1906: U.S. President Theodore Roosevelt proclaims Devils Tower in Wyoming as the nation's first National Monument. (The aliens would arrive 71 years later.)

1936: Muppet creator Jim Henson born.

September 25

1690: Publick Occurrences Both Forreign and Domestick, the first newspaper to appear in the Americas, is published for the first and only time.

1897: American novelist, short story writer, and Nobel Prize laureate William Faulkner born.

1906: Leonardo Torres y Quevedo demonstrates the Telekino, guiding a boat from the shore, in what is considered to be the first use of a remote control.

1912: Columbia University Graduate School of Journalism is founded in New York City.

1929: English actor and screenwriter Ronnie Barker born.

1951: American actor and producer Mark Hamill born.

1956: TAT-1, the first submarine transatlantic telephone cable system, is inaugurated.

September 26

1888: Poet, playwright, critic, and Nobel Prize laureate T. S. Eliot born, not with a bang, but a whimper.

1905: Albert Einstein publishes the third of his Annus Mirabilis papers, introducing the special theory of relativity.

1910: Indian journalist Swadeshabhimani Ramakrishna Pillai is arrested after publishing criticism of the government of Travancore and is exiled.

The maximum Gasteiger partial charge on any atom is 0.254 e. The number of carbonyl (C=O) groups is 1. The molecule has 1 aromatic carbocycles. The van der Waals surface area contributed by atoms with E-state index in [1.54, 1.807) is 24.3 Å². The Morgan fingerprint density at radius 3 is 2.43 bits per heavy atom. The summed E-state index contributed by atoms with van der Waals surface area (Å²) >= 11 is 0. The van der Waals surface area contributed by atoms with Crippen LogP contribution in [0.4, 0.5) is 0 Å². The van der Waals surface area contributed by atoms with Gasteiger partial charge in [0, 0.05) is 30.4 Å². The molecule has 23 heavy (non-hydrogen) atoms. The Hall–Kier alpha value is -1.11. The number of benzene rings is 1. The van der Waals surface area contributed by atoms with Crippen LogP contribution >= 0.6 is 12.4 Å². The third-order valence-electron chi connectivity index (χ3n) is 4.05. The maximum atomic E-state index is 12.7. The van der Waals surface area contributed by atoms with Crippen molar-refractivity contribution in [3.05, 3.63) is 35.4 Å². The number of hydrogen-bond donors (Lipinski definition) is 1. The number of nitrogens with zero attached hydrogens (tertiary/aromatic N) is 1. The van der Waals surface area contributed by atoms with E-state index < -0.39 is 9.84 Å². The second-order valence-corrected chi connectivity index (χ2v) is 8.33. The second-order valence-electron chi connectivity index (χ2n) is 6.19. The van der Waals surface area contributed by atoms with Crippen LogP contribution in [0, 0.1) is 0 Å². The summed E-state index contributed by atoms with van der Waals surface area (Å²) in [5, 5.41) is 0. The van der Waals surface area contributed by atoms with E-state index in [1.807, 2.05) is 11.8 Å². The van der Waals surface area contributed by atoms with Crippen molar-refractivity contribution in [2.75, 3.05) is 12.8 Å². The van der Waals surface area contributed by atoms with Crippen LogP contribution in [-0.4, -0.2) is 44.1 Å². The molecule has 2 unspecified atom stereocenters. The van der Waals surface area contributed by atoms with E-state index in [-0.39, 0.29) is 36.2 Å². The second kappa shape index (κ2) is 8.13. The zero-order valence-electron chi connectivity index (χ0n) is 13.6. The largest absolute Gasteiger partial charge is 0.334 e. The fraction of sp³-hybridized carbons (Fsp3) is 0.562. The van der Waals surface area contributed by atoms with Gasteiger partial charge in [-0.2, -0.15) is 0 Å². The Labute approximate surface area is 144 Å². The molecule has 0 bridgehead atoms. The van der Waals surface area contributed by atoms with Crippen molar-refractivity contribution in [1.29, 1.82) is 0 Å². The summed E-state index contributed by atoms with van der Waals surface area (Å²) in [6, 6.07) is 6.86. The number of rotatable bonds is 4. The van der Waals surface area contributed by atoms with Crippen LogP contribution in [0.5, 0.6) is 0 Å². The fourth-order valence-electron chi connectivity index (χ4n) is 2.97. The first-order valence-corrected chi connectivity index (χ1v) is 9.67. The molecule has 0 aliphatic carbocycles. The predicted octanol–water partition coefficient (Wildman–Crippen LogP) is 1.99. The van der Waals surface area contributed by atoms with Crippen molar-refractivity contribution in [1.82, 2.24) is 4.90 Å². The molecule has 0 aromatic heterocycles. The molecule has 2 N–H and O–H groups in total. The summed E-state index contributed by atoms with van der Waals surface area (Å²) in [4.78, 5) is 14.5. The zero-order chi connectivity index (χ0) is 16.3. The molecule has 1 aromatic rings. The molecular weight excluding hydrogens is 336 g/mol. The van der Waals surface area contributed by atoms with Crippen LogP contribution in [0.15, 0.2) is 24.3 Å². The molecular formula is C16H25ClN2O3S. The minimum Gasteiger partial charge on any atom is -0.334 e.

1969: Abbey Road, the last recorded album by The Beatles, is released.

1973: Concorde makes its first non-stop crossing of the Atlantic in record-breaking time.

September 27

1825: The world’s first public railway to use steam locomotives, the Stockton and Darlington Railway, is ceremonially opened.

1840: Iconic cartoonist Thomas Nast born.

1962: Rachel Carson’s Silent Spring is published, inspiring an environmental movement and the creation of the U.S. Environmental Protection Agency.

1998: The Google internet search engine retroactively claims this date as its birthday.

Anything catch your eye “around the Web”? Share it with us at [email protected]